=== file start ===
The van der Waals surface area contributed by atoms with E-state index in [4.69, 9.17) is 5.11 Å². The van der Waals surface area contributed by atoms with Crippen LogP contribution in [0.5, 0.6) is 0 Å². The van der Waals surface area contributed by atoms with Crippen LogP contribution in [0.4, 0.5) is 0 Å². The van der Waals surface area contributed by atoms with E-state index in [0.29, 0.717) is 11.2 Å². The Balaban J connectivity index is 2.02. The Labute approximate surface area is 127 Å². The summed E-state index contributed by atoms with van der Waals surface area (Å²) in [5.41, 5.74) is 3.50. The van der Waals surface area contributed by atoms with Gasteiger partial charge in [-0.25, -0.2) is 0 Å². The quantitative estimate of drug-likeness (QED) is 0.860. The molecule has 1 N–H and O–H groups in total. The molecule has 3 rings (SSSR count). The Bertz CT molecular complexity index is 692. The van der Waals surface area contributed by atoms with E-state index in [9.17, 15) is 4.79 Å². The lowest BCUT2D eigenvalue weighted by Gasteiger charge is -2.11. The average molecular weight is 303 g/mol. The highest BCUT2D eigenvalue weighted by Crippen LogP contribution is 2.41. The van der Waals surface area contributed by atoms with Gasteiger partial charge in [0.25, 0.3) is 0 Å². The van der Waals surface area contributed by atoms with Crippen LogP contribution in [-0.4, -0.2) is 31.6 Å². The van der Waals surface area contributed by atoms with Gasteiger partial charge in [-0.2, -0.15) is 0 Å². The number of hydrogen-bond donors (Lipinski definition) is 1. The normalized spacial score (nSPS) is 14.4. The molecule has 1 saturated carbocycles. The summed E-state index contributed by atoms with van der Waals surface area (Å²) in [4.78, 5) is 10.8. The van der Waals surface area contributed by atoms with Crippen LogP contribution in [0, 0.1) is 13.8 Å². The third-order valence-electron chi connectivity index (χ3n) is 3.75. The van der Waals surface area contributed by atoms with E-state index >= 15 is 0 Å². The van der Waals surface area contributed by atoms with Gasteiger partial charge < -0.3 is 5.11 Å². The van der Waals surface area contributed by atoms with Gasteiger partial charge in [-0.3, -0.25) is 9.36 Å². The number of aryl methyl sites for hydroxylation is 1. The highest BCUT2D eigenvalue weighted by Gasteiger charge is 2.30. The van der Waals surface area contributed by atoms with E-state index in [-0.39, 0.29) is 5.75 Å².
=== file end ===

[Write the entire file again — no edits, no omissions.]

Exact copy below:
The van der Waals surface area contributed by atoms with E-state index in [4.69, 9.17) is 5.11 Å². The van der Waals surface area contributed by atoms with Crippen LogP contribution in [0.5, 0.6) is 0 Å². The van der Waals surface area contributed by atoms with Crippen LogP contribution in [0.4, 0.5) is 0 Å². The van der Waals surface area contributed by atoms with E-state index in [0.29, 0.717) is 11.2 Å². The Balaban J connectivity index is 2.02. The Labute approximate surface area is 127 Å². The summed E-state index contributed by atoms with van der Waals surface area (Å²) in [5.41, 5.74) is 3.50. The van der Waals surface area contributed by atoms with Gasteiger partial charge in [-0.25, -0.2) is 0 Å². The quantitative estimate of drug-likeness (QED) is 0.860. The molecule has 1 N–H and O–H groups in total. The molecule has 3 rings (SSSR count). The Bertz CT molecular complexity index is 692. The van der Waals surface area contributed by atoms with E-state index in [9.17, 15) is 4.79 Å². The lowest BCUT2D eigenvalue weighted by Gasteiger charge is -2.11. The average molecular weight is 303 g/mol. The highest BCUT2D eigenvalue weighted by Crippen LogP contribution is 2.41. The van der Waals surface area contributed by atoms with Gasteiger partial charge in [0.25, 0.3) is 0 Å². The van der Waals surface area contributed by atoms with Crippen LogP contribution in [-0.4, -0.2) is 31.6 Å². The van der Waals surface area contributed by atoms with Gasteiger partial charge in [-0.2, -0.15) is 0 Å². The number of hydrogen-bond donors (Lipinski definition) is 1. The normalized spacial score (nSPS) is 14.4. The molecule has 1 saturated carbocycles. The summed E-state index contributed by atoms with van der Waals surface area (Å²) in [4.78, 5) is 10.8. The van der Waals surface area contributed by atoms with Crippen LogP contribution in [0, 0.1) is 13.8 Å². The third-order valence-electron chi connectivity index (χ3n) is 3.75. The van der Waals surface area contributed by atoms with E-state index >= 15 is 0 Å². The van der Waals surface area contributed by atoms with Gasteiger partial charge < -0.3 is 5.11 Å². The van der Waals surface area contributed by atoms with Gasteiger partial charge in [-0.3, -0.25) is 9.36 Å². The number of aryl methyl sites for hydroxylation is 1. The highest BCUT2D eigenvalue weighted by Gasteiger charge is 2.30. The van der Waals surface area contributed by atoms with E-state index in [-0.39, 0.29) is 5.75 Å².